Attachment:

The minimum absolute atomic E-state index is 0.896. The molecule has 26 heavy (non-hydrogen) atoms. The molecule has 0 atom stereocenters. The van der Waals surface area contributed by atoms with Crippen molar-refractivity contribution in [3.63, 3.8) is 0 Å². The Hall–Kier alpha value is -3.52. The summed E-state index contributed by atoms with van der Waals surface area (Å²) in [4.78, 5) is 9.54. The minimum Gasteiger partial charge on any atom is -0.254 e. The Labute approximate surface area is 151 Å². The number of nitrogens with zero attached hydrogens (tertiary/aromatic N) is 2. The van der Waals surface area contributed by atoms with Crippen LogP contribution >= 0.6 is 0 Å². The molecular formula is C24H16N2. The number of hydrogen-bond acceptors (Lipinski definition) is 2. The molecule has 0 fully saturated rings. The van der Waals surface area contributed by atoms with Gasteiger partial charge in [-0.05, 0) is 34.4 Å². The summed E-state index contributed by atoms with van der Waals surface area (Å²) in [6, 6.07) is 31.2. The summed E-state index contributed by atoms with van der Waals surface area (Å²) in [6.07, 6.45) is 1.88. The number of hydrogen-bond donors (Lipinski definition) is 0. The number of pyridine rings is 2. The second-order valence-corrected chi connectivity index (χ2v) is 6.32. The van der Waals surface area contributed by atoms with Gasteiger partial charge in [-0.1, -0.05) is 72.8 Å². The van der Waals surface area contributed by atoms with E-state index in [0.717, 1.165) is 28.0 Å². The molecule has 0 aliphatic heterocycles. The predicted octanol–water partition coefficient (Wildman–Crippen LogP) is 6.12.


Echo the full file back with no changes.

The minimum absolute atomic E-state index is 0.896. The molecule has 26 heavy (non-hydrogen) atoms. The molecule has 0 atom stereocenters. The van der Waals surface area contributed by atoms with Crippen molar-refractivity contribution in [3.63, 3.8) is 0 Å². The Hall–Kier alpha value is -3.52. The summed E-state index contributed by atoms with van der Waals surface area (Å²) in [4.78, 5) is 9.54. The minimum Gasteiger partial charge on any atom is -0.254 e. The Labute approximate surface area is 151 Å². The number of nitrogens with zero attached hydrogens (tertiary/aromatic N) is 2. The van der Waals surface area contributed by atoms with Crippen LogP contribution >= 0.6 is 0 Å². The molecular formula is C24H16N2. The number of hydrogen-bond acceptors (Lipinski definition) is 2. The molecule has 0 fully saturated rings. The van der Waals surface area contributed by atoms with Gasteiger partial charge in [-0.05, 0) is 34.4 Å². The summed E-state index contributed by atoms with van der Waals surface area (Å²) in [6, 6.07) is 31.2. The summed E-state index contributed by atoms with van der Waals surface area (Å²) in [6.07, 6.45) is 1.88. The number of hydrogen-bond donors (Lipinski definition) is 0. The number of pyridine rings is 2. The second-order valence-corrected chi connectivity index (χ2v) is 6.32. The van der Waals surface area contributed by atoms with Gasteiger partial charge in [-0.1, -0.05) is 72.8 Å². The van der Waals surface area contributed by atoms with E-state index in [0.717, 1.165) is 28.0 Å². The molecule has 0 aliphatic heterocycles. The predicted octanol–water partition coefficient (Wildman–Crippen LogP) is 6.12.